Pool Safety – Sponsored by Professional Pediatrics

May is National Water Safety Month and it’s that time of year again to begin enjoying the warm weather and taking advantage of the neighborhood or backyard pool.  It’s a good way to have fun, keep cool, and get some good exercise.  However, like many activities, there are some precautions to be taken to allow a safe time and avoid a possible trip to the Emergency Room.

In order to provide as safe an environment as possible, protection of the pool should be done in layers with alerts and alarms to warn of dangers.  Safety begins in the home by using alarms on doors and windows to alert that someone is leaving the house. The pool itself should be surrounded by a fence at least 4 feet high and is secured by a self-closing, self-latching gate. The pool should not be accessible directly from the house or yard.  A wall around the yard is not considered to be adequate protection.

Pool alarms are useful to alert when someone has entered the pool unnoticed.  These alarms can be a floating device, but a more reliable device is an underwater motion sensor. This device monitors changes in water pressure if someone enters the pool unintentionally.  Also, the child can wear a wrist alarm to notify an adult that the child has entered the water.  This device may be useful when boating also.

When the pool is not in use, a mesh or solid pool cover will prevent anyone from accidentally falling into the water.  This is not the same as a winter or solar pool cover.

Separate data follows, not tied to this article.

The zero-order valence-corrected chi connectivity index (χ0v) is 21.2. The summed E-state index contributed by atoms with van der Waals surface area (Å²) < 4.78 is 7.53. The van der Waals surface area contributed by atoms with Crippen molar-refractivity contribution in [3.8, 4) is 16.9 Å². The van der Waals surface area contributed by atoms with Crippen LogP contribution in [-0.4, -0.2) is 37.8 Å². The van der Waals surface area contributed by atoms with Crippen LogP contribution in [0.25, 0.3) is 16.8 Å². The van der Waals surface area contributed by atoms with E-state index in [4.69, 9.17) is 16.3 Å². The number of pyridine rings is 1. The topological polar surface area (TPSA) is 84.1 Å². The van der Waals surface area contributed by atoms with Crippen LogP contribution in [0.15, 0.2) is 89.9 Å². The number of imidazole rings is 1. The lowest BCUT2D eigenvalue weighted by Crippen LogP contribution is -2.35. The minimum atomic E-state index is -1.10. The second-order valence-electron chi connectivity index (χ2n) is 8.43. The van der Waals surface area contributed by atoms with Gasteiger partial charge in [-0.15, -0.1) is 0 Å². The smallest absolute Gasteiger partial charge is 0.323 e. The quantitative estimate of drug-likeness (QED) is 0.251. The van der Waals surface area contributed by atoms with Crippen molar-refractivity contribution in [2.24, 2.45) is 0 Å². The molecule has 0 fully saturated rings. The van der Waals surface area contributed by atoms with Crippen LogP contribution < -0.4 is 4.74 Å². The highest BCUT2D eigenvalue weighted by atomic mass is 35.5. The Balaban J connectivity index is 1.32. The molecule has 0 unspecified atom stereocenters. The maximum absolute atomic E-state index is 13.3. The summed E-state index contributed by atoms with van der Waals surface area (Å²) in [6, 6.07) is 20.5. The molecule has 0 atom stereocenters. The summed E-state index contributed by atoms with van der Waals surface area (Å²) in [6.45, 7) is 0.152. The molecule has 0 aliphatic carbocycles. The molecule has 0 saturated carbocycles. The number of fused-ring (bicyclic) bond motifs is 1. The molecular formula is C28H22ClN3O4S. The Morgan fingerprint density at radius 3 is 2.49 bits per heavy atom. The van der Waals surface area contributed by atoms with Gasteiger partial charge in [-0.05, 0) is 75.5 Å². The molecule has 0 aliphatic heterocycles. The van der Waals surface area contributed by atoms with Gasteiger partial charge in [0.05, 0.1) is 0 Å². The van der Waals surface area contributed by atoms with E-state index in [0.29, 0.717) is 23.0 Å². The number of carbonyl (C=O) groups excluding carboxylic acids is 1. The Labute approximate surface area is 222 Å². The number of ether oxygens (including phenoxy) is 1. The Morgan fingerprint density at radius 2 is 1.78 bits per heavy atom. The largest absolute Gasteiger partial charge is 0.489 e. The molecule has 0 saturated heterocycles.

One of the most dangerous situations is when a child is trapped by the suction drain at the bottom of the pool.  It is very difficult to rescue a person manually in this situation.  It is vitally important to know where the pump shut-off switch is and immediately turn it off to relieve the suction.  This situation can be prevented by installing a device known as a Safety Vacuum Release System (SVRS) on the drain.  This device prevents suction from being established in the first place.  It must be installed by a pool professional.

There are other safety measures that can be done that do not require much effort or expense.  As with any outdoor activity during the summer, be sure to apply adequate sunscreen and reapply it often during the day – even on cloudy days.  It is a good idea to keep a cell phone close by with emergency numbers preprogrammed in case of an urgent situation.

Often prevention is really the best safety measure, so teaching children to swim is very important.  Usually you can consider swimming lessons when the child is about 4 years of age although this will certainly depend on the maturity and physical ability of the child.  In addition,  parents may consider learning basic CPR in case of an emergency.

One of the most basic and important safety measures is close and constant supervision and observation by an adult.  When many adults are present it is easy to become distracted so no one is really watching.  It is a good idea to have one person responsible specifically for monitoring the pool at all times.

More detailed information is available at web sites such as www.redcross.org, www.swimmingpool.com, and www.healthychildren.org. Have a fun and safe summer!

Professional Pediatrics

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